Waterloo station upgrade: Network Rail boss apologises as signalling problem causes fresh chaos for commuters

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The boss of Network Rail has apologised to commuters after major upgrade works at Waterloo overran, causing fresh misery for commuters in the capital.

Thousands of passengers returned to work after the Bank Holiday weekend to find trains to and from Waterloo cancelled, with engineers finding a “safety-critical” issue while testing the signalling system.

The signalling problem closed four platforms during the early rush hour.

Waterloo has been undergoing a £800 million revamp, which was due to be completed this morning.

Commuters arrive at Waterloo Station after overrunning engineering works caused fresh delays (PA)

But a month’s worth of disruption went on for a further morning, with commuters taking to social media to vent their anger that the works were not completed on time.

Stations including Queenstown Road, Earlsfield and Norbiton were closed, while commuters faced huge queues at Surbiton.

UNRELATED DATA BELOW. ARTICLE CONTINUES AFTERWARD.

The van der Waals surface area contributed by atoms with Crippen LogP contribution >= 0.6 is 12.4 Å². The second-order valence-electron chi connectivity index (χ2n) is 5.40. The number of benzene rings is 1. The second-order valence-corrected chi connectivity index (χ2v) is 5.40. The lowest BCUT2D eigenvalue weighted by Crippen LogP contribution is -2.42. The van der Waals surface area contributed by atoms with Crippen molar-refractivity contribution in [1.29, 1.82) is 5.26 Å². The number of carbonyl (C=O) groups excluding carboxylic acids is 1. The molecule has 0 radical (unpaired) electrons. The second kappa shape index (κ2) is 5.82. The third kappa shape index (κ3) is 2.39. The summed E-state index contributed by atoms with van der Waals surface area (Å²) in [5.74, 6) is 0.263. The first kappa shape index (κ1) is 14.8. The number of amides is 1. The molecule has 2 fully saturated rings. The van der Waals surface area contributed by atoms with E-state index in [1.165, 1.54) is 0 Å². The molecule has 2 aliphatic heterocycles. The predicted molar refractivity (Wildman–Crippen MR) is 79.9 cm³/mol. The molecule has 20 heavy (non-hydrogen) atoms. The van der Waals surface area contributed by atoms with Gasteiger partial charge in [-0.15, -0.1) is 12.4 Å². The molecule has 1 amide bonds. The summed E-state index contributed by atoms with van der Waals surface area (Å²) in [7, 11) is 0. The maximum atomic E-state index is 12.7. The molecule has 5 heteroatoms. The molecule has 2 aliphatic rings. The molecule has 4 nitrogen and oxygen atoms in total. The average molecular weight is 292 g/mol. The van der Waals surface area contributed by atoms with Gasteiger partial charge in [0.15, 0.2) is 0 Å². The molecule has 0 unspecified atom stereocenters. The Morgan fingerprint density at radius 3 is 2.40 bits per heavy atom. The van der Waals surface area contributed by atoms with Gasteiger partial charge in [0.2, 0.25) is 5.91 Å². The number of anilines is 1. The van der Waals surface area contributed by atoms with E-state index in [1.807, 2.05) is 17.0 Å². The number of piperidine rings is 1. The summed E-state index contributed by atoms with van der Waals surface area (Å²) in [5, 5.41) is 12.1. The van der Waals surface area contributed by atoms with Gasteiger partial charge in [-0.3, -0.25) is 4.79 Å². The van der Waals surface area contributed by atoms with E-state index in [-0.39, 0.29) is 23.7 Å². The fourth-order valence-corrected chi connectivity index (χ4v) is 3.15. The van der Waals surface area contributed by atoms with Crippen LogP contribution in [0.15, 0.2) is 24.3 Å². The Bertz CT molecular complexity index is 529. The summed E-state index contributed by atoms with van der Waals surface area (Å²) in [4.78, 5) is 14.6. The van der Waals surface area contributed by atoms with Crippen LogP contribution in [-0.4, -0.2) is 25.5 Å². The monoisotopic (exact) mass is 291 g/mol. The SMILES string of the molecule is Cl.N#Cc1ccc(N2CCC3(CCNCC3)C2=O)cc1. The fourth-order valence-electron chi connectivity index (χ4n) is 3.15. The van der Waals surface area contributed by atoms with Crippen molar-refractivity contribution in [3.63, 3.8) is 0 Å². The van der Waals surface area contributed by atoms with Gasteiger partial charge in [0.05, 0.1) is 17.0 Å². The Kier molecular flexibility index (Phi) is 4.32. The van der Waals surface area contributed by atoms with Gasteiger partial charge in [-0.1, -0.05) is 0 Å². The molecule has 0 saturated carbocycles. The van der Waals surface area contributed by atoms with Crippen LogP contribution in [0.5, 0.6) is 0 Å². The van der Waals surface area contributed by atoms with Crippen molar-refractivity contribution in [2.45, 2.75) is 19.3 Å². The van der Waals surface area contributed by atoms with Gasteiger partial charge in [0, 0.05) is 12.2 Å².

Network Rail boss Mark Carne apologised to commuters in a short video posted on Twitter this morning.

Major upgrade: Engineering works at Waterloo (PA)

He said: “Let me start this short video broadcast with an apology for the fact that we have opened Waterloo this morning a little late than we had originally planned and that is causing some disruption to passengers.

“But as you see behind me the station is now fully operational and we’re working really hard with aour colleagues at South Western Railways to get the service up and running as quickly as we can.”

Disruption: Commuters were forced to queue to get into Surbiton station after trains were cancelled

He went on: “This has been an amazing project to increase the capacity of Britain’s busiest station by 30 per cent in just three weeks and I’m really proud of the fact that we’ve achieved that.

“But obviously that is of little comfort to anybody who was disrupted this morning or has indeed suffered disruption over the past three weeks and I thank you all for your patience and understanding.”

Commuters heading to Surbiton station faced chaotic scenes on Tuesday morning, with some complaining it had taken them more than an hour to board a train.

Network Rail has said Tuesday’s disruption was expected to be fully resolved by noon.

A 1,000-strong team of engineers have been working 24 hours a day for the last three-and-a-half weeks to complete the upgrade at Waterloo.


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